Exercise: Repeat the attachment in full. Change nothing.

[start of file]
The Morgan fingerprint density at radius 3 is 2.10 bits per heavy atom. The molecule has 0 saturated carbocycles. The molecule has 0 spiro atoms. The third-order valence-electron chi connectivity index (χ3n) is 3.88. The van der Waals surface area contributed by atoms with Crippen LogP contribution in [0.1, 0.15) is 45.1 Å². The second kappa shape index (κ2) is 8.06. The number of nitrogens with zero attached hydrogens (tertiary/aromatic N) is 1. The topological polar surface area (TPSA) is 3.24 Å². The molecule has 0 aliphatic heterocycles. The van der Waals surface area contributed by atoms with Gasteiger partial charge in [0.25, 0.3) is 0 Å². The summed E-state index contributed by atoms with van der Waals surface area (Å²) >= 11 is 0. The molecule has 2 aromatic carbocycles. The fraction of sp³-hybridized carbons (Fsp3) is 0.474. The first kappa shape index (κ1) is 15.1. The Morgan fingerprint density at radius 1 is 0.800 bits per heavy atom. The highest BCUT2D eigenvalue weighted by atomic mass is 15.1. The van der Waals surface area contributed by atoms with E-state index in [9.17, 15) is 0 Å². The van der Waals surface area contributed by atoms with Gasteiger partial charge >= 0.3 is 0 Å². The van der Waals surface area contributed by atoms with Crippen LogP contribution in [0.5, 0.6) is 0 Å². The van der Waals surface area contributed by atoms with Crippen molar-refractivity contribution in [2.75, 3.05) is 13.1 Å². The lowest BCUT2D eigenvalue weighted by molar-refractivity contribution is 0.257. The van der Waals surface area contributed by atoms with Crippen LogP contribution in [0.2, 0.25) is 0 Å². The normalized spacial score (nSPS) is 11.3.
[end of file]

The Morgan fingerprint density at radius 3 is 2.10 bits per heavy atom. The molecule has 0 saturated carbocycles. The molecule has 0 spiro atoms. The third-order valence-electron chi connectivity index (χ3n) is 3.88. The van der Waals surface area contributed by atoms with Crippen LogP contribution in [0.1, 0.15) is 45.1 Å². The second kappa shape index (κ2) is 8.06. The number of nitrogens with zero attached hydrogens (tertiary/aromatic N) is 1. The topological polar surface area (TPSA) is 3.24 Å². The molecule has 0 aliphatic heterocycles. The van der Waals surface area contributed by atoms with Gasteiger partial charge in [0.25, 0.3) is 0 Å². The summed E-state index contributed by atoms with van der Waals surface area (Å²) >= 11 is 0. The molecule has 2 aromatic carbocycles. The fraction of sp³-hybridized carbons (Fsp3) is 0.474. The first kappa shape index (κ1) is 15.1. The Morgan fingerprint density at radius 1 is 0.800 bits per heavy atom. The highest BCUT2D eigenvalue weighted by atomic mass is 15.1. The van der Waals surface area contributed by atoms with E-state index in [9.17, 15) is 0 Å². The van der Waals surface area contributed by atoms with Gasteiger partial charge >= 0.3 is 0 Å². The van der Waals surface area contributed by atoms with Crippen LogP contribution in [0.5, 0.6) is 0 Å². The van der Waals surface area contributed by atoms with Crippen molar-refractivity contribution in [2.75, 3.05) is 13.1 Å². The lowest BCUT2D eigenvalue weighted by molar-refractivity contribution is 0.257. The van der Waals surface area contributed by atoms with Crippen LogP contribution in [0.2, 0.25) is 0 Å². The normalized spacial score (nSPS) is 11.3.